The Food Coach

Healthy Food Database - Nasturtium

Nasturtium originally came from Peru and were brought to Europe by the Jesuits in the 16th century. Nasturtium is a climbing plant, with large round leaves and bright red, orange or yellow hooded flowers. Both flowers and the leaves have a peppery taste similar to watercress (cresson).
Category: Herb
In Season:
To Buy: Nasturtiums are not that easy to find so when you do see them grab them to experiment. Buy flowers that are bright in colour and not withered. Have fun growing your own.
To Store: Store in a plastic bag in the crisper of the fridge for a few days.
Tips & Tricks: Grow your own nasturtium easily. First soak the seeds in warm water overnight and then place directly in the garden or pots where you want to grow them. Plant the seeds in spring. Nasturtiums prefer full sun to flower.

Nutrition (1 Cup):

Amines: Amines come the breakdown or fermentation of proteins. High amounts are found in cheese, chocolate, wine, beer and yeast extracts. Smaller amounts are present in some fruits and vegetables such as tomatoes, avocados, bananas.

For those with sensitivities, low foods are almost never a problem, moderate and high foods may cause reactions, depending on how sensitive you are and how much is eaten. Very high foods will most often cause unwanted symptoms in sensitive individuals. No information available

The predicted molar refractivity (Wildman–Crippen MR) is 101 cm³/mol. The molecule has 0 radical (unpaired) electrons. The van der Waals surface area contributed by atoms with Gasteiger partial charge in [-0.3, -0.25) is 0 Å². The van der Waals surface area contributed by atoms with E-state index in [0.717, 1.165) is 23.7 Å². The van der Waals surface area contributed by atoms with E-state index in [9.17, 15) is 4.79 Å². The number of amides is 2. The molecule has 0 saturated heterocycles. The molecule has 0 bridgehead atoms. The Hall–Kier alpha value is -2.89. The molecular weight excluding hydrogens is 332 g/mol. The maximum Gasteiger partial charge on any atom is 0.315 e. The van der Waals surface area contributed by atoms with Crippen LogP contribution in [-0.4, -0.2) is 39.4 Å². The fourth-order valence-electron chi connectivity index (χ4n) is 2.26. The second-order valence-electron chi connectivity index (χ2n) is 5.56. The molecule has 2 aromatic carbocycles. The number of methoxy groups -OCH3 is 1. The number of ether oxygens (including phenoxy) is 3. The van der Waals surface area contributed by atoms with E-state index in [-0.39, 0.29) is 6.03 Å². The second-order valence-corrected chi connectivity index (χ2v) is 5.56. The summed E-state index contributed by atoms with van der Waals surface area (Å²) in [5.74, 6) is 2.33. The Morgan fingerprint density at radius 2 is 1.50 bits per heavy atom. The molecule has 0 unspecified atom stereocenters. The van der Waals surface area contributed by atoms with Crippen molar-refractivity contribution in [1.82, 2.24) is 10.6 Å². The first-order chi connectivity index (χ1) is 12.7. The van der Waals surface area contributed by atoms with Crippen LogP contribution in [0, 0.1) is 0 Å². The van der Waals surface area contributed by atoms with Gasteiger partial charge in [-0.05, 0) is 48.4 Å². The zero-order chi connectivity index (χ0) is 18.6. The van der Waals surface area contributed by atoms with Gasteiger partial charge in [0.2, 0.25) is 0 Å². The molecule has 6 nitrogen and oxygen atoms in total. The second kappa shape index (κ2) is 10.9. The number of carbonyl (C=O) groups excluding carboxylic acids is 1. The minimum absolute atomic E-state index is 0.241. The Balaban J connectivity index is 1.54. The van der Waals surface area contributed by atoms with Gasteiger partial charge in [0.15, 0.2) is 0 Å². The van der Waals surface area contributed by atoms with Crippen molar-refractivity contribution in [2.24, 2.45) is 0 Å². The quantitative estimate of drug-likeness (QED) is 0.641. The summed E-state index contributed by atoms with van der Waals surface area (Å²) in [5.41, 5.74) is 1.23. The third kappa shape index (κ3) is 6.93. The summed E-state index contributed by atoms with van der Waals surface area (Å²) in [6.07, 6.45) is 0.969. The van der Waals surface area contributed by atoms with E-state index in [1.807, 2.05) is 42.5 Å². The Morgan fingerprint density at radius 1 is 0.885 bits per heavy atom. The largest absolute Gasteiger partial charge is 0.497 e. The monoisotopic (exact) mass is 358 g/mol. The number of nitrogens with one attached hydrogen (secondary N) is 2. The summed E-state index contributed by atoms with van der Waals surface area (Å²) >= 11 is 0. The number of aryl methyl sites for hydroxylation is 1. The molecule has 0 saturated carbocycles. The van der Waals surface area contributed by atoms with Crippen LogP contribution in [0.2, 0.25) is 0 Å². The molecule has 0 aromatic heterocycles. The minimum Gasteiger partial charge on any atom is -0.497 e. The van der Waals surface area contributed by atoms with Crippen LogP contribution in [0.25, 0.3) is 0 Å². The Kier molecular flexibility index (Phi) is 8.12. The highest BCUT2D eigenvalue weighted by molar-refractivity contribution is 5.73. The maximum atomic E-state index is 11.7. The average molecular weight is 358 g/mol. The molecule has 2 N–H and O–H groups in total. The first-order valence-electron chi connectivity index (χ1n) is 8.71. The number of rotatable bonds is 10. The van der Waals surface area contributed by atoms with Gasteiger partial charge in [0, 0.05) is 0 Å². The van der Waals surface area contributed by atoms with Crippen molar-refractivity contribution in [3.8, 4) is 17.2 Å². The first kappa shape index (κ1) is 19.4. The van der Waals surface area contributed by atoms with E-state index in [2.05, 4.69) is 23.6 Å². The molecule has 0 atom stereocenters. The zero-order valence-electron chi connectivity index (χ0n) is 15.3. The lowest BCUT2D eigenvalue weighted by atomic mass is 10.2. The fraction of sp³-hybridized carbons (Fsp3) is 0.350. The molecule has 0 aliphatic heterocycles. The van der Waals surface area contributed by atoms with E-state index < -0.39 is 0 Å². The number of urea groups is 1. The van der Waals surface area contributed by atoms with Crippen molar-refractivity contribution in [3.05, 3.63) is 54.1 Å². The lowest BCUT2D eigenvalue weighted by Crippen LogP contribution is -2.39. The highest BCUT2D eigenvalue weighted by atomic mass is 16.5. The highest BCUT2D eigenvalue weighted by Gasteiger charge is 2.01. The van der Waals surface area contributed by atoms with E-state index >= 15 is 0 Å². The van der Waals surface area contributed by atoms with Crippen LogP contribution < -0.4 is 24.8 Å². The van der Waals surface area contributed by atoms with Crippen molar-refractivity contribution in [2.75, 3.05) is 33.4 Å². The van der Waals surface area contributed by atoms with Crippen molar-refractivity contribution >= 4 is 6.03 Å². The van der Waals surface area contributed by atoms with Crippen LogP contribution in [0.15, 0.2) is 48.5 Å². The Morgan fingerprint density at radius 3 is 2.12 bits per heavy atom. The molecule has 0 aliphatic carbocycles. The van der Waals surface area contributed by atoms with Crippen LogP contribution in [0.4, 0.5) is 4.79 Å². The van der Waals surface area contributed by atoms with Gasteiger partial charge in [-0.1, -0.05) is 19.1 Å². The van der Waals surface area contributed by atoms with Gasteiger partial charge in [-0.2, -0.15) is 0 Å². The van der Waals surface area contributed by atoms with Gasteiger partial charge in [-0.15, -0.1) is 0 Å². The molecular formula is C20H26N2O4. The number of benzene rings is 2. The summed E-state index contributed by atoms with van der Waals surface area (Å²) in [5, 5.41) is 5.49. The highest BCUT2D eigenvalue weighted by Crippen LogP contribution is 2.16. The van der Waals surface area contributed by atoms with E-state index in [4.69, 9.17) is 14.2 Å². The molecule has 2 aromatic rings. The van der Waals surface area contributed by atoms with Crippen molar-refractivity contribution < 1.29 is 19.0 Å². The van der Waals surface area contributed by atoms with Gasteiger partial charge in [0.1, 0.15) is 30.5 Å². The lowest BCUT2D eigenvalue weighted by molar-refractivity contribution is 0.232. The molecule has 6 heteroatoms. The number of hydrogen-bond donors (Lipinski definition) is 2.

Glutamates: Glutamate is found naturally in many foods, as part of protein. It enhances the flavour of food, which is why foods rich in natural glutamates such as tomatoes, mushrooms and cheeses are commonly used in meals. Pure monosodium glutamate (MSG) is used as an additive to artificially flavour many processed foods, and should be avoided, especially in sensitive individuals as it can cause serious adverse reactions. n/a
Salicylates: Naturally occurring plant chemicals found in several fruits, vegetables, nuts, herbs and spices, jams, honey, yeast extracts, tea and coffee, juices, beer and wines. Also present in flavourings, perfumes, scented toiletries and some medications.

For those with sensitivities, low foods are almost never a problem, moderate and high foods may cause reactions, depending on how sensitive you are and how much is eaten. Very high foods will most often cause unwanted symptoms in sensitive individuals. No information available

Cooking:

Cooking Tips: Serve on salads and other green vegetables to add flavour and colour. Pickled Nasturtium seeds are a good source of Vitamin C and taste a bit like capers. Soak green nasturtium seeds in salted water for two days. Drain and soak them in fresh water for another day. Drain once. Place the soaked seeds in a jar and fill with boiled vinegar. After a few days they are ready to eat. Delicious as a condiment to fish.

Benefits the Following Health Conditions:*

* This information is sourced by a qualified naturopath. It is non prescriptive and not intended as a cure for the condition. Recommended intake is not provided. It is no substitute for the advice and treatment of a professional practitioner.

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